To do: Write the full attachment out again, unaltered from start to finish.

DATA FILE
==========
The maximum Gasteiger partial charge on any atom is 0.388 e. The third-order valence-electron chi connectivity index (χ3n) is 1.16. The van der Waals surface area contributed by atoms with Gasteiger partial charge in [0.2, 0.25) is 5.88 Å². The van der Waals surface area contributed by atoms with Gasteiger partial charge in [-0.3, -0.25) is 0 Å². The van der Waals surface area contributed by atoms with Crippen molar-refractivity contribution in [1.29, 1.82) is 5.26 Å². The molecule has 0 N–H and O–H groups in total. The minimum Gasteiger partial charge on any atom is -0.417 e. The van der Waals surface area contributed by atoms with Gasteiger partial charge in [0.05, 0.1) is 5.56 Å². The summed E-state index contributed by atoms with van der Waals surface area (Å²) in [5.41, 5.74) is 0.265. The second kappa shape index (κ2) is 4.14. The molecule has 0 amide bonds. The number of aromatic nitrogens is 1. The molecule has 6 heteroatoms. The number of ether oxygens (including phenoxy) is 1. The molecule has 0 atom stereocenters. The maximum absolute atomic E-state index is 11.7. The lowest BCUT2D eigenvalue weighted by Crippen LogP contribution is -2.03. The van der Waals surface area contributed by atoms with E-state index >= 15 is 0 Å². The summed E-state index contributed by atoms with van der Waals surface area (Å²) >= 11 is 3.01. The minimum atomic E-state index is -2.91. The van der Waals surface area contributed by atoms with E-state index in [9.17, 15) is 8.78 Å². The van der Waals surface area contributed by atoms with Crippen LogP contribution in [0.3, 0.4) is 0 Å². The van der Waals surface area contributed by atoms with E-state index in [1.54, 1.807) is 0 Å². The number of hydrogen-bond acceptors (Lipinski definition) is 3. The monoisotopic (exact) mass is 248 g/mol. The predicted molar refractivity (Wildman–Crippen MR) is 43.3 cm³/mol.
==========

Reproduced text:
The maximum Gasteiger partial charge on any atom is 0.388 e. The third-order valence-electron chi connectivity index (χ3n) is 1.16. The van der Waals surface area contributed by atoms with Gasteiger partial charge in [0.2, 0.25) is 5.88 Å². The van der Waals surface area contributed by atoms with Gasteiger partial charge in [-0.3, -0.25) is 0 Å². The van der Waals surface area contributed by atoms with Crippen molar-refractivity contribution in [1.29, 1.82) is 5.26 Å². The molecule has 0 N–H and O–H groups in total. The minimum Gasteiger partial charge on any atom is -0.417 e. The van der Waals surface area contributed by atoms with Gasteiger partial charge in [0.05, 0.1) is 5.56 Å². The summed E-state index contributed by atoms with van der Waals surface area (Å²) in [5.41, 5.74) is 0.265. The second kappa shape index (κ2) is 4.14. The molecule has 0 amide bonds. The number of aromatic nitrogens is 1. The molecule has 6 heteroatoms. The number of ether oxygens (including phenoxy) is 1. The molecule has 0 atom stereocenters. The maximum absolute atomic E-state index is 11.7. The lowest BCUT2D eigenvalue weighted by Crippen LogP contribution is -2.03. The van der Waals surface area contributed by atoms with E-state index >= 15 is 0 Å². The summed E-state index contributed by atoms with van der Waals surface area (Å²) >= 11 is 3.01. The minimum atomic E-state index is -2.91. The van der Waals surface area contributed by atoms with E-state index in [9.17, 15) is 8.78 Å². The van der Waals surface area contributed by atoms with Crippen LogP contribution in [0.3, 0.4) is 0 Å². The van der Waals surface area contributed by atoms with E-state index in [1.54, 1.807) is 0 Å². The number of hydrogen-bond acceptors (Lipinski definition) is 3. The monoisotopic (exact) mass is 248 g/mol. The predicted molar refractivity (Wildman–Crippen MR) is 43.3 cm³/mol.